The Sand Castle

A Lady Engineer in Afghanistan or Anywhere…

Woman vs Bike

Today, I lost.

Had just stopped by the Post Office to mail my first two Christmas cards of the season. Got back on my bike, pushed off strongly with my left foot, then – disaster.

It had been raining, my left foot slipped suddenly off the pedal, I lost balance and crashed gloriously to the pavement.

My right leg twisted and wedged on the asphalt, bike on top of the leg, me face down on top of the bike. And I couldn’t get up.

For the first time ever, “Help, I’ve fallen and I can’t get up!”

Now, downtown Kwaj at 4:30 in the afternoon is a happenin’ place. Nearly 100 people saw me fall or heard the crash and witnessed the aftermath. Can you spell h-u-m-i-l-i-a-t-i-o-n?

I was fine as far as I could tell, but I couldn’t pull my leg out from under the bike because the right pedal, the bike and me were all keeping it wedged in. And I couldn’t lift myself off the bike since my entire right leg was wedged underneath.

It took the United States Army plus two additional able-bodied men to lift me and the bike together off the ground.

The Streamway seems to have come through unscathed, although the crash appears to have been the death-knell of the mostly rusted out front basket.

Me? A few scrapes, probably a multitude of bruises and tomorrow, I’m sure soreness in places I didn’t know existed. Sometimes I’m thankful for plenty of body fat to cushion important appendages. A bit worried about my extremely arthritic knees – hopefully I’ll still be able to walk in the morning.

I can’t really complain though – this is my first crash in 22 months on island.

Sincere gratitude and thanks to CPT Collins and the other folks who helped or expressed concern. And no one laughed!

I’m off to take a couple of arthritis-strength Tylenols then head to bed.

And actually, if you think back to when this bike ate my skirt (Bike Fight), I believe the score is as follows:

Bike 2, Kim 0.


24 November 2018 Posted by | Kwajalein | , , , , , , , , , , | 6 Comments

Color Run Fun


Labor Day weekend was host to the Kwaj Color Run. It was billed as a fun run/walk for all ages and quite the crowd joined in.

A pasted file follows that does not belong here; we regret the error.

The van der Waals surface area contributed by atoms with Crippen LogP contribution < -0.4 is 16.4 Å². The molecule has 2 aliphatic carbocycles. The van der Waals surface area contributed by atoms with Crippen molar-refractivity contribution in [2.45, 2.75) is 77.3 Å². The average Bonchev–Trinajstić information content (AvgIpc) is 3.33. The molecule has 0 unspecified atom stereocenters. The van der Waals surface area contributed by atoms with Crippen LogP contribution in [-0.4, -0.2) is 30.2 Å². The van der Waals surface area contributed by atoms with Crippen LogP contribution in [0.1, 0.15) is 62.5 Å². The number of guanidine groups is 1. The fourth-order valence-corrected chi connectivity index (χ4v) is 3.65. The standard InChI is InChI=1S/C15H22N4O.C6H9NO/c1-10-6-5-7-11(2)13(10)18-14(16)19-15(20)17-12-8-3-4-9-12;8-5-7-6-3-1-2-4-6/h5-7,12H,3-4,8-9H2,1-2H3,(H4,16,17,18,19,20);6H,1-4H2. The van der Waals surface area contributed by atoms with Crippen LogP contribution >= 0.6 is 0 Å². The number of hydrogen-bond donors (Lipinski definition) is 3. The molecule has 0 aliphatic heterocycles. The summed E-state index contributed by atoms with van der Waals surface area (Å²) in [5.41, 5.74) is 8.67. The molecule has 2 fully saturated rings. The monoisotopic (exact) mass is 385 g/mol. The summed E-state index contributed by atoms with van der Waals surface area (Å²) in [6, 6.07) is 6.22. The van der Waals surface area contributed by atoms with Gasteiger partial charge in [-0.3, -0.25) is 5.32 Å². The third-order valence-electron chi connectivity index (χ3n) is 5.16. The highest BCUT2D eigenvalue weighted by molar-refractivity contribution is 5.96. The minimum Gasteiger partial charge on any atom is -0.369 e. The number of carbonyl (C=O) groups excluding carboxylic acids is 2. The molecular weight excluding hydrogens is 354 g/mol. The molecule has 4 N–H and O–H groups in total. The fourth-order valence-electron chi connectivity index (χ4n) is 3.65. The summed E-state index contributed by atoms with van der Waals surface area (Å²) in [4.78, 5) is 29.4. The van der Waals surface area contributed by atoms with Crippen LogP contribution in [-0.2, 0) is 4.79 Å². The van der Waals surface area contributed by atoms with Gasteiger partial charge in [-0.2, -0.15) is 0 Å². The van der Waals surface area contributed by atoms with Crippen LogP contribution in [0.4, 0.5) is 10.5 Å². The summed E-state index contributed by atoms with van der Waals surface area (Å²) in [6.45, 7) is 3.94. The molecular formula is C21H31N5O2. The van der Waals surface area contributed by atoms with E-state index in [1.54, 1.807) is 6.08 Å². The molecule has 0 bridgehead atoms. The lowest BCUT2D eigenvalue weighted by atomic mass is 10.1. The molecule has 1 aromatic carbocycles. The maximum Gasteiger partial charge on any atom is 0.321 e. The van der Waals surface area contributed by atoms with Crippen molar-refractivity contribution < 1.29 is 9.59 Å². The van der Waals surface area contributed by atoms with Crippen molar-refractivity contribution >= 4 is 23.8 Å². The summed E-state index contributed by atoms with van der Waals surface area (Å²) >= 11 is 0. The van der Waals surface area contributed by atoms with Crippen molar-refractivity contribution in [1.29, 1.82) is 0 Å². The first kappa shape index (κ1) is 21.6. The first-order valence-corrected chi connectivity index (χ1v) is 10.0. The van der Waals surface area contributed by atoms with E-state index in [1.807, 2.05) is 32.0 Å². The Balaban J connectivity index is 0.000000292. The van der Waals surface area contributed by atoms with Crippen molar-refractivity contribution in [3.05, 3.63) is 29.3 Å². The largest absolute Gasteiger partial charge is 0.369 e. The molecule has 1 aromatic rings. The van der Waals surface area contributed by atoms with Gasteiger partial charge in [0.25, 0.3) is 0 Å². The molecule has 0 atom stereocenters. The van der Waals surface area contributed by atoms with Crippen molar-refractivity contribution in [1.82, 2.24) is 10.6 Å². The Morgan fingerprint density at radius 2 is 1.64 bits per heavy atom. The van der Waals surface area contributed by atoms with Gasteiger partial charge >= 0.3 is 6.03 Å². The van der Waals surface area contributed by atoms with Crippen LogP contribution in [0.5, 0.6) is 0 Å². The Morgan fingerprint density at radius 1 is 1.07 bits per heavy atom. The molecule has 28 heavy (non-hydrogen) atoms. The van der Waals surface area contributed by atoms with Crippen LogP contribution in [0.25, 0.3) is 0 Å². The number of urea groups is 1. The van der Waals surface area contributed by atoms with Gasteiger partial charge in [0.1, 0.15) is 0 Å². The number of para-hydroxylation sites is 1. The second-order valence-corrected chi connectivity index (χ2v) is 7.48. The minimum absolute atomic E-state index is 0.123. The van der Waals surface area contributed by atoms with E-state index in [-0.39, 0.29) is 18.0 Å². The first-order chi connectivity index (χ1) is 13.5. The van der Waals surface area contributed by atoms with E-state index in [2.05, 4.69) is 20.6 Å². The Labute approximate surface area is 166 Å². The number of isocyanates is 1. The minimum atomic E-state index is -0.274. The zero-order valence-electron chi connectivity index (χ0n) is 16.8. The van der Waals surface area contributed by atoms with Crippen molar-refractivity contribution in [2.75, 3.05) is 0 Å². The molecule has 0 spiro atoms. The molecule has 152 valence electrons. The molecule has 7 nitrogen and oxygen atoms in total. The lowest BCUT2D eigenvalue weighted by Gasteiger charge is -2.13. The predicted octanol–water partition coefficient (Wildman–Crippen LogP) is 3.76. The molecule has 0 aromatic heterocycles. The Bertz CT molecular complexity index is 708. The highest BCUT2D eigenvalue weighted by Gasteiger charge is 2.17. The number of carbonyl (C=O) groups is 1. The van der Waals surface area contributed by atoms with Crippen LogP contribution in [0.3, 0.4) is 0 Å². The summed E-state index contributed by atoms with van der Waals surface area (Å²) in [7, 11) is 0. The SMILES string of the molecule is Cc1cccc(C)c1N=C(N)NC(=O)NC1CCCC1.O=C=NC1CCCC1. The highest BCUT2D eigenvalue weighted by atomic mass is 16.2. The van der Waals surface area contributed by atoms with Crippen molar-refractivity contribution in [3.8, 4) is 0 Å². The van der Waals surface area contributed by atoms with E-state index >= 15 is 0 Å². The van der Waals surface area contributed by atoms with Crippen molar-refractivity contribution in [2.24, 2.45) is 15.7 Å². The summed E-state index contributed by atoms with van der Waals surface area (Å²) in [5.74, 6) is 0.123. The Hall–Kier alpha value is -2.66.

I helped man one of the color stations, this one commanded by COL and Debbie DeOre.


Not sure where the megaphone came from but it was heavily utilized and assisted in alternately encouraging, challenging and once in a while shaming the run participants as they drew near the color station.

It was great fun and we nearly choked from laughing so hard while getting as covered in chalk dust as those we were trying to cover.




I call this next pic “Payback”…  COL DeOre had covered this little guy in color then someone slipped the boy some ammo of his own. He got in a couple of good shots on the Colonel before continuing on his run.


The last pic is one I call “Asphalt Aftermath”…  Yes, I took pictures of the road.  Color Run fun for all!


19 September 2018 Posted by | Kwajalein | , , , | 4 Comments

Roi Again


Got to spend another day on Roi, and to further explore parts of the island missed on the last go round. And it almost didn’t happen…

We had just taken off from Kwaj in our trusty fixed wing aircraft and I was merrily taking pics of the Atoll out the wee window, when all of a sudden the wing on my side of the plane tilted upward steeply and we went into a sharp turn.


I wondered to those around me if we were headed back to Kwajalein. Was there a problem? Did we forget someone? Lots of speculation but no announcement from the pilots. No announcement because there doesn’t seem to be a speaker system in these planes.

Definitely got the adrenaline going, but we landed back at Kwaj safe and sound. Once back at the terminal and with engines shut down, the pilot came back and told everyone they had heard a strange noice, twice, and didn’t want to risk making the short hop to Roi. We needed to climb off and head back across the tarmac to the terminal. Another plane should be available soon.